I've said it before, the issues facing women in the workplace are not women's issues but family issues -- but, this time I don't need to say it again. Instead, I'll let President Barack Obama say it: "This is not just a women's issue. This is a middle-class issue and an American issue."

Today, the President and First Lady hosted The White House Summit on Working Families to kickstart the "conversation on working families for a 21st century workplace." If you were not able to tune in to the President's remarks -- which were earnest, heartfelt and funny -- read on for a brief recap, and how your law firm can help #FamiliesSucceed.

Millennials get a really bad rap -- especially from the Baby Boomer set, which ironically raised the Millennial generation, notes Entrepreneur. Many have said that the very same complaints about Millennials -- laziness, a sense of entitlement -- have been the same complaints about every generation just as they are coming of age.

If these negative stereotypes about Millennials have made you slow to hire any from that cohort, here are some reasons why you should reconsider.

Hilarious 'F U' Letter Mocks Frivolous Defamation Threats

One of the rumors that is currently making the rounds on celebrity gossip sites is that Jennifer Lopez's ex-beaux Beau Casper Smart enjoyed two trysts with transgender individuals. As someone with a functioning brain, this does not interest me in the slightest.

What does interest me is free speech on the Internet and defamation. And when a notorious gossip site, TheDirty.com, received a threatening letter regarding a user-submitted rumor about Mr. Smart, the site's response letter was at the top of my reading list. Fortunately, it didn't disappoint, and it provides further proof that (a) the Communications Decency Act (Section 230) needs to be part of every torts class and (b) some lawyers are really, really bad at writing 'F U' letters.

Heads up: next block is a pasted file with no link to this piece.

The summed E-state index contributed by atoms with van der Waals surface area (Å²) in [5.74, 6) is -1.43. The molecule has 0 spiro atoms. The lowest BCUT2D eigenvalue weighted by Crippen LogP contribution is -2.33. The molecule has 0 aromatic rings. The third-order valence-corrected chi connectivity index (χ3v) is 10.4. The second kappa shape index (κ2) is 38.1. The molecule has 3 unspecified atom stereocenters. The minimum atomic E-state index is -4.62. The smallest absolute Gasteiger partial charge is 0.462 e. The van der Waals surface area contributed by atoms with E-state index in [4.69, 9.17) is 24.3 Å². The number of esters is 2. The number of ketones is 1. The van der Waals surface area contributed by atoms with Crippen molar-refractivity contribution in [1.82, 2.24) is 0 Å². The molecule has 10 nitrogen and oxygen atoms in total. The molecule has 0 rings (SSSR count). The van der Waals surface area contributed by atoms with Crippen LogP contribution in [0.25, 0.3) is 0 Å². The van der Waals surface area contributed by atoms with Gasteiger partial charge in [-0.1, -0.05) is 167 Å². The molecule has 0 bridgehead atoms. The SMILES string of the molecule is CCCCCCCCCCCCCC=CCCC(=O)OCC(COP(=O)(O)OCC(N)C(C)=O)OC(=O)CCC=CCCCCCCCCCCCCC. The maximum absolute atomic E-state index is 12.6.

Want to spend more time practicing, and less time advertising? Leave the marketing to the experts.

5 Reasons Not to Bring Your Dog to Work

Tomorrow is "Bring Your Dog to Work Day." What's today? At the rate this fauxliday thing is going, it's probably listen to Regina Spektor Day, or be a grumpy lawyer on a blog day. I'm going with both.

So, should you bring the pooch to work? Are you kidding me? Here are five reasons not to:

Want to spend more time practicing, and less time advertising? Leave the marketing to the experts.

Judge MacKenzie Saga: 33 More Allegedly Mishandled Cases

Judge Brian MacKenzie just can't catch a break.

Back in February, we recapped the rarest of all bench-slappings: a circuit court seizing control of Judge MacKenzie's docket after finding that he ignored the law, handed out illegal sentences, hid or sealed case files, and tweaked court transcripts, all because he didn't want to wait for a prosecutor to show up. Then, in late March, a recording of the Judge pressuring an inmate to drop a police brutality lawsuit surfaced.